All of the Ph.Ds in the Science Dept. of the college at which I teach would be surprised (or chuckle) at your statement, Angie.

My concern regarding science is less how to handle its power rightly -- and more with the exorbitant, almost fanatical, faith that some have in its error-prone "power."

Jonathan Rowe said...


You make good points. The difficulty is determining when the zygote/embryo/fetus becomes a human being with life rights that trump other human beings liberty rights.

This explains why some libertarians who determine that right inheres at or shortly thereafter conception are anti-abortion/pro-life while believing that all victimless crimes (i.e., drugs, prostitution, gambling, pornography) should be or remain legalized.

It's a tough question; I certainly don't support the taking of innocent human life; whenever that inheres in the womb is when I believe the act wrong and no legal right to it. I'm just not sure when that point starts.

I do know one thing -- if I can be convinced that pain, reaction to stimuli occurs at a particular point -- I will not support the legal or moral right to abortion under any circumstance. If the act needs to be done to save the mother's life, then precautions to make sure the baby/fetus doesn't feel any pain MUST be taken beforehand.

bpabbott said...


I suspect your thoughts on abortion would be agreed upon by a majority, including myself.

bpabbott said...


re: If Richard Dawkins, Angie, and others purporting to work strictly from a scientific point of view were intellectually honest, they could not be atheists.

My understanding is that for many, atheism is not necessarily an assertion, but a lack/absence of a theistic belief, and a world view that lacks theistic elements ... a view that the supernatural is synoymous with "myth", or "superstition" ... at least that is my perspective.

Also, agnoticism is viewed by many to respect knowledge. While theism/atheism respects belief.

Dawkins is certainly an atheist, by belief. However, he is eager to admit that, regarding the existance of any and/or all Gods, he is agnostic.

Tom Van Dyke said...

Interesting distinction on atheism, Ben, and one I never thought of. I also agree with you & Jon about the majority view on abortion.

The funny thing is, a proper "agnosticism" presents its own problem---how should we proceed on an uncertainty on whether the fetus is a person? Give the benefit of the doubt to whom????

One could be practical---empirical---and recognize only that which we know for certain, the mother's rights.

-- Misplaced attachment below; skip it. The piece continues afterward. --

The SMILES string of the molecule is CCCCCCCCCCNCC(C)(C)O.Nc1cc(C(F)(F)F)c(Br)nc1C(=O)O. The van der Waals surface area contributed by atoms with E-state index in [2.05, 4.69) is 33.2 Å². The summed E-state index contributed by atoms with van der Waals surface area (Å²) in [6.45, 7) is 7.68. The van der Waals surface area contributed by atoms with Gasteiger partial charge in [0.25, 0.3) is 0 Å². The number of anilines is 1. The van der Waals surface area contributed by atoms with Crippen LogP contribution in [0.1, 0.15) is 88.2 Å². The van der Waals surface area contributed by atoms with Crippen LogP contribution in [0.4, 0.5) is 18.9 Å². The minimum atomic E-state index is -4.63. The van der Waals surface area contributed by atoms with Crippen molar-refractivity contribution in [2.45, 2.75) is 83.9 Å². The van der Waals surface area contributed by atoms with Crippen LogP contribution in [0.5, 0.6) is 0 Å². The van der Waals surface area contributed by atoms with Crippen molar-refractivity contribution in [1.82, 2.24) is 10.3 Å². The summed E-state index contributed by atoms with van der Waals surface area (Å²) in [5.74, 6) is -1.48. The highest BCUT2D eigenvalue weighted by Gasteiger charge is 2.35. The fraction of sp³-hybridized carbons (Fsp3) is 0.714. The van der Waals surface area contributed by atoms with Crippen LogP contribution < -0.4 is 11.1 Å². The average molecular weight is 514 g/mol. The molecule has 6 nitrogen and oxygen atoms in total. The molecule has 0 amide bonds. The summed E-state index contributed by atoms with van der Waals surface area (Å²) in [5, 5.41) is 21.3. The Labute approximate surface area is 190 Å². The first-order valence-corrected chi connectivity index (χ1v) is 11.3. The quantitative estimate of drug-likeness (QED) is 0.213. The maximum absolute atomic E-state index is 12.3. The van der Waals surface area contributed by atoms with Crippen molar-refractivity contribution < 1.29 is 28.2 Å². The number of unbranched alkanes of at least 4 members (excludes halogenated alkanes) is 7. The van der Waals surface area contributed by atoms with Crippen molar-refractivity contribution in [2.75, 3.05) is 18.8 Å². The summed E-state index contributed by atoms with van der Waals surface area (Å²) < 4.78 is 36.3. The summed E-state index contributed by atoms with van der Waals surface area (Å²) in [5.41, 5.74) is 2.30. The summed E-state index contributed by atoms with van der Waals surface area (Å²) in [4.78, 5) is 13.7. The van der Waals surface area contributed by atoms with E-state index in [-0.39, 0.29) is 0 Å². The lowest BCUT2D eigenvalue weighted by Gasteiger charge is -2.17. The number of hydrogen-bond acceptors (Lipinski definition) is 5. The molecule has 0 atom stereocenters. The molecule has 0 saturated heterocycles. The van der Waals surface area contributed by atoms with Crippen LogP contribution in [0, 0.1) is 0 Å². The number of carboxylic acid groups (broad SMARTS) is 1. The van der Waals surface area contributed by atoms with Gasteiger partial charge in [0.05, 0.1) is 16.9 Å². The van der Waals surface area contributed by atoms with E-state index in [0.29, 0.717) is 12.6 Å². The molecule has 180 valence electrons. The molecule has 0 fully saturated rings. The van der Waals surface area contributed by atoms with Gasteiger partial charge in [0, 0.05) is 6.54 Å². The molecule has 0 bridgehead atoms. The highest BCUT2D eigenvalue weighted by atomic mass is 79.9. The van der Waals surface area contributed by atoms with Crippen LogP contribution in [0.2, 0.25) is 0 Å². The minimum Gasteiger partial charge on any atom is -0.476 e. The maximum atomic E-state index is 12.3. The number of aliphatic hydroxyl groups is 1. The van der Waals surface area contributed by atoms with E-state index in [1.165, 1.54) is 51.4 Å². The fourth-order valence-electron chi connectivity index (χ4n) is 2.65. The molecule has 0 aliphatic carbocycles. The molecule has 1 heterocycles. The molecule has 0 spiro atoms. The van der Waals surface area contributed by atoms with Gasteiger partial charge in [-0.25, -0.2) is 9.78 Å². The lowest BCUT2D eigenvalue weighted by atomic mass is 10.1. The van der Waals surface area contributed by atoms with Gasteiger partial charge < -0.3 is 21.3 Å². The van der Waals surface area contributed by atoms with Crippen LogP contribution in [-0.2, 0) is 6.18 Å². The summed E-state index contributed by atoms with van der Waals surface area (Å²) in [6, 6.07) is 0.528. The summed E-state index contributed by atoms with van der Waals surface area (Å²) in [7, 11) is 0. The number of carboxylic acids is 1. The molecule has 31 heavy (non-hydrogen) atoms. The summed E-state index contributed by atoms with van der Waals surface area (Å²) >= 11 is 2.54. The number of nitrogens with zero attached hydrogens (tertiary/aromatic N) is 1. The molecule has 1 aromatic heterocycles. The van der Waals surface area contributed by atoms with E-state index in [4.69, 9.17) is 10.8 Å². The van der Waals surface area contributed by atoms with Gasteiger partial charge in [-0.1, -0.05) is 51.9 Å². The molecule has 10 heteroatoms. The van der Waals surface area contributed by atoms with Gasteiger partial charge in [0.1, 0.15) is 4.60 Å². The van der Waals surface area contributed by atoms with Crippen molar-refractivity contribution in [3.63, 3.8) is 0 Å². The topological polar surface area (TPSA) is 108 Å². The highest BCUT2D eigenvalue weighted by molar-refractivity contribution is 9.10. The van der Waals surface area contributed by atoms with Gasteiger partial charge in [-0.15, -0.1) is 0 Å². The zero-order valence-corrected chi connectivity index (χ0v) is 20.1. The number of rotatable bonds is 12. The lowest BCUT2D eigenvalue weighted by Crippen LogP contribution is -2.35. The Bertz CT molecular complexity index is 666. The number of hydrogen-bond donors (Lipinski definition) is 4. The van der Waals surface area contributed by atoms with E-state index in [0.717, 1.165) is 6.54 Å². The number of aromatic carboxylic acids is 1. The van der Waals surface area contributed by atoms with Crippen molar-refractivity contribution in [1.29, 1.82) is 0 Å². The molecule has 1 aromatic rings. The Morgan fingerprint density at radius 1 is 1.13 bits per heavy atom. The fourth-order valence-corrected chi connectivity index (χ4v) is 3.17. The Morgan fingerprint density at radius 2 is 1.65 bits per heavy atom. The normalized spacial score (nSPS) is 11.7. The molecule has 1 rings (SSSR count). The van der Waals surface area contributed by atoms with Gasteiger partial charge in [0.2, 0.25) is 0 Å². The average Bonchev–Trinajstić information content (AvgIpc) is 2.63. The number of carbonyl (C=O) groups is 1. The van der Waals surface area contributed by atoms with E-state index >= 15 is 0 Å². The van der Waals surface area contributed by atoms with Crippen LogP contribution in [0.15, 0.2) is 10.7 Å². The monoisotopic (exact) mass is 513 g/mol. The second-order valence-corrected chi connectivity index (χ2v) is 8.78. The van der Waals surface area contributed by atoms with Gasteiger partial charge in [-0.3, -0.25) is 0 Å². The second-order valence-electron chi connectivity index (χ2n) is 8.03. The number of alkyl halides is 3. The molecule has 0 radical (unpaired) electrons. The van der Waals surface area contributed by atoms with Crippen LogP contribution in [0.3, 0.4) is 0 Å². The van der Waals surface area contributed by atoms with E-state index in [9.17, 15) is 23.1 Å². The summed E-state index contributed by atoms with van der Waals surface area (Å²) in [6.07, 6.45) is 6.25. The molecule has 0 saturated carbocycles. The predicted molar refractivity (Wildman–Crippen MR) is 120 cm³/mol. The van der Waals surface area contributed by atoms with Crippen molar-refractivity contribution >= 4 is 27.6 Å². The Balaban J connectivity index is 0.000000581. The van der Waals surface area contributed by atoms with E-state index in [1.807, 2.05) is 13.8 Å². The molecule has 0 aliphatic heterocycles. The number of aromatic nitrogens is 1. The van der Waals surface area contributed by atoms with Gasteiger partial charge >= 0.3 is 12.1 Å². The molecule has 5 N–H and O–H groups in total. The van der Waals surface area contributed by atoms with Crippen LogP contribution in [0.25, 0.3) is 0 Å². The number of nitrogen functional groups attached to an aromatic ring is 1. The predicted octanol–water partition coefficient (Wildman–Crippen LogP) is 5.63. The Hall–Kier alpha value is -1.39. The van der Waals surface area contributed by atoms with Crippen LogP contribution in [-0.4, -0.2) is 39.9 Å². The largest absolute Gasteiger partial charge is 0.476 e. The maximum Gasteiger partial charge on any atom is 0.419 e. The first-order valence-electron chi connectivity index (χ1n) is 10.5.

But what if we're wrong about the fetus and it is a person?

On Law & Order, they're always talking about "depraved indifference"---acting with no concern for the unknown.

[Oh well, a little philosophical musing there. The legal reality is that Roe v. Wade took that moral and philosophical decision out of We the People's hands, where I believe it belongs.]

Angie Van De Merwe said...

Thanks bpabbott, I was just going to respond when you beat me to it, and you did a better job, too.

I have written before, maybe on another blog, that religion scares me for obvious reasons, today.

Science scares me because sometimes our technology runs ahead of our understanding of how we use it, or the ethical...

I believe that the reason why we are in a quandary as to how to approach globalism is because investors got in over their heads, before we had laws in place to know how to address the issues that make us interdependet, economically. Then, we become slaves of economic or busniess, instead of protecting the freedoms of individuals or humans from power or protecting liberty......at least that is what it seems to me...but is this the way law always works? Interpretation or a refinement of law is required when circumstance call for it....

bpabbott said...


I think agnosticism is similar to ignorance ... except that with agnostism the knowledge is usually unavaialble to us.

Ignorance doesn't appear to dissuade us from action. Rather it motivates many to action. For most it motives the pursuit to learn.

I think agnosticism motives the pursuit of knowledge also. However, in this instance the knowledge is unavailable. So we must apply reason to come to a position of what we are to believe.

I think both religion and science are each inspired by the unknown, and seek to fill the gaps in knowledge and understanding. That they come in conflict I think is due to errors in perspective.

"Science without religion is lame, religion without science is blind."
Albert Einstein, "Science, Philosophy and Religion": a Symposium, 1941.

The above quote is well known, but few are familiar with the context.

"Now, even though the realms of religion and science in themselves are clearly marked off from each other, nevertheless there exist between the two strong reciprocal relationships and dependencies. Though religion may be that which determines the goal, it has, nevertheless, learned from science, in the broadest sense, what means will contribute to the attainment of the goals it has set up. But science can only be created by those who are thoroughly imbued with the aspiration toward truth and understanding. This source of feeling, however, springs from the sphere of religion. To this there also belongs the faith in the possibility that the regulations valid for the world of existence are rational, that is, comprehensible to reason. I cannot conceive of a genuine scientist without that profound faith. The situation may be expressed by an image: science without religion is lame, religion without science is blind."